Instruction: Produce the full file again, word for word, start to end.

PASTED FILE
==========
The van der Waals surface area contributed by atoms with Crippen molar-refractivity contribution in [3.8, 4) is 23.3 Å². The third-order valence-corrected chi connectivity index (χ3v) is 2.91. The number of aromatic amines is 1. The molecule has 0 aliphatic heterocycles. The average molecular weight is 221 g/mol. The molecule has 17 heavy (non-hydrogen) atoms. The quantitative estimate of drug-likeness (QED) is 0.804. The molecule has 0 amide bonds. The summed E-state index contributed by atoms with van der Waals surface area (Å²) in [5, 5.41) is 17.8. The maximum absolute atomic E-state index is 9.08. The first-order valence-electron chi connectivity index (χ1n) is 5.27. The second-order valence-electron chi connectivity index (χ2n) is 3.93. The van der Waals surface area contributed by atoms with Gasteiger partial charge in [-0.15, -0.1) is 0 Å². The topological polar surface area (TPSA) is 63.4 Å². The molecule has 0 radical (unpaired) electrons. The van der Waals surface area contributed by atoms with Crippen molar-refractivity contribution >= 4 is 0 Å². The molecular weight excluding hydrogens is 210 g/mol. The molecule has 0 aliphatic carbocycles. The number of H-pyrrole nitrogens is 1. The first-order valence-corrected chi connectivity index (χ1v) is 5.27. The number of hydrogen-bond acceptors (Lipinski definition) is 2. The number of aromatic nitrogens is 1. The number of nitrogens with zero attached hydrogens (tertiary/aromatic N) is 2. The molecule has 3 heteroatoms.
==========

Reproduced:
The van der Waals surface area contributed by atoms with Crippen molar-refractivity contribution in [3.8, 4) is 23.3 Å². The third-order valence-corrected chi connectivity index (χ3v) is 2.91. The number of aromatic amines is 1. The molecule has 0 aliphatic heterocycles. The average molecular weight is 221 g/mol. The molecule has 17 heavy (non-hydrogen) atoms. The quantitative estimate of drug-likeness (QED) is 0.804. The molecule has 0 amide bonds. The summed E-state index contributed by atoms with van der Waals surface area (Å²) in [5, 5.41) is 17.8. The maximum absolute atomic E-state index is 9.08. The first-order valence-electron chi connectivity index (χ1n) is 5.27. The second-order valence-electron chi connectivity index (χ2n) is 3.93. The van der Waals surface area contributed by atoms with Gasteiger partial charge in [-0.15, -0.1) is 0 Å². The topological polar surface area (TPSA) is 63.4 Å². The molecule has 0 radical (unpaired) electrons. The van der Waals surface area contributed by atoms with Crippen molar-refractivity contribution >= 4 is 0 Å². The molecular weight excluding hydrogens is 210 g/mol. The molecule has 0 aliphatic carbocycles. The number of H-pyrrole nitrogens is 1. The first-order valence-corrected chi connectivity index (χ1v) is 5.27. The number of hydrogen-bond acceptors (Lipinski definition) is 2. The number of aromatic nitrogens is 1. The number of nitrogens with zero attached hydrogens (tertiary/aromatic N) is 2. The molecule has 3 heteroatoms.